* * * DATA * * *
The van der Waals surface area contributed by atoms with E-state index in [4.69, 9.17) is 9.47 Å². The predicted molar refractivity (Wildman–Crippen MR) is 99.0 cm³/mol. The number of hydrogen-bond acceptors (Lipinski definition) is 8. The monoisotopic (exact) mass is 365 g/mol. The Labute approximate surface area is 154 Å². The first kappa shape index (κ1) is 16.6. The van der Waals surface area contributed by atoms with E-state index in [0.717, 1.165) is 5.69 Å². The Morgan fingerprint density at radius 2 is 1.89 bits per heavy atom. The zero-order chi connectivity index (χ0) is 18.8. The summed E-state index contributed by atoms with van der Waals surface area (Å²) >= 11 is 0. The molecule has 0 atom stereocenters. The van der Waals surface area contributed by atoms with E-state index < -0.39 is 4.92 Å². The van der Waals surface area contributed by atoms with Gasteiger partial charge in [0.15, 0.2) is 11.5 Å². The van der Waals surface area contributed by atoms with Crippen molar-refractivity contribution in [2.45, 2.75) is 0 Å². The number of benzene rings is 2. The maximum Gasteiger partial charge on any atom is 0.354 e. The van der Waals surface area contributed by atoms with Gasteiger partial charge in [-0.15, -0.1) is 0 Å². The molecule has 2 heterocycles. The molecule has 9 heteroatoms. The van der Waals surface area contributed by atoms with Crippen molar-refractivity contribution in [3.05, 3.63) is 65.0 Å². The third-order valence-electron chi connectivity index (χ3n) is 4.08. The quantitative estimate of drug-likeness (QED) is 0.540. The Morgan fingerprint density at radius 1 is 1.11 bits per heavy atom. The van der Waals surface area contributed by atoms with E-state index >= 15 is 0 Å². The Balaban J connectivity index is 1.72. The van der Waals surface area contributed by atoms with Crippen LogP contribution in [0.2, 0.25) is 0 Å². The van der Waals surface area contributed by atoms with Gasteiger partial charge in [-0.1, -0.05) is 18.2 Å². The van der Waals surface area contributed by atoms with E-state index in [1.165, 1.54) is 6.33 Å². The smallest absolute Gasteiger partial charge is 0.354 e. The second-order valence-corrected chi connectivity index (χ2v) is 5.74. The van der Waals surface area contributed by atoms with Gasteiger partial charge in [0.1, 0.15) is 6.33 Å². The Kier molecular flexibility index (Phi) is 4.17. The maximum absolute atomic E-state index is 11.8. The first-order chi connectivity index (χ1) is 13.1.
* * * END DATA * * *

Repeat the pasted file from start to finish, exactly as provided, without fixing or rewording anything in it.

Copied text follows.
The van der Waals surface area contributed by atoms with E-state index in [4.69, 9.17) is 9.47 Å². The predicted molar refractivity (Wildman–Crippen MR) is 99.0 cm³/mol. The number of hydrogen-bond acceptors (Lipinski definition) is 8. The monoisotopic (exact) mass is 365 g/mol. The Labute approximate surface area is 154 Å². The first kappa shape index (κ1) is 16.6. The van der Waals surface area contributed by atoms with E-state index in [0.717, 1.165) is 5.69 Å². The Morgan fingerprint density at radius 2 is 1.89 bits per heavy atom. The zero-order chi connectivity index (χ0) is 18.8. The summed E-state index contributed by atoms with van der Waals surface area (Å²) >= 11 is 0. The molecule has 0 atom stereocenters. The van der Waals surface area contributed by atoms with E-state index < -0.39 is 4.92 Å². The van der Waals surface area contributed by atoms with Gasteiger partial charge in [0.15, 0.2) is 11.5 Å². The van der Waals surface area contributed by atoms with Crippen molar-refractivity contribution in [2.45, 2.75) is 0 Å². The number of benzene rings is 2. The maximum Gasteiger partial charge on any atom is 0.354 e. The van der Waals surface area contributed by atoms with Gasteiger partial charge in [-0.15, -0.1) is 0 Å². The molecule has 2 heterocycles. The molecule has 9 heteroatoms. The van der Waals surface area contributed by atoms with Crippen molar-refractivity contribution in [3.05, 3.63) is 65.0 Å². The third-order valence-electron chi connectivity index (χ3n) is 4.08. The quantitative estimate of drug-likeness (QED) is 0.540. The Morgan fingerprint density at radius 1 is 1.11 bits per heavy atom. The van der Waals surface area contributed by atoms with E-state index >= 15 is 0 Å². The Balaban J connectivity index is 1.72. The van der Waals surface area contributed by atoms with Crippen LogP contribution in [0.2, 0.25) is 0 Å². The van der Waals surface area contributed by atoms with Gasteiger partial charge in [-0.1, -0.05) is 18.2 Å². The van der Waals surface area contributed by atoms with E-state index in [1.165, 1.54) is 6.33 Å². The smallest absolute Gasteiger partial charge is 0.354 e. The second-order valence-corrected chi connectivity index (χ2v) is 5.74. The van der Waals surface area contributed by atoms with Gasteiger partial charge in [0.1, 0.15) is 6.33 Å². The Kier molecular flexibility index (Phi) is 4.17. The maximum absolute atomic E-state index is 11.8. The first-order chi connectivity index (χ1) is 13.1.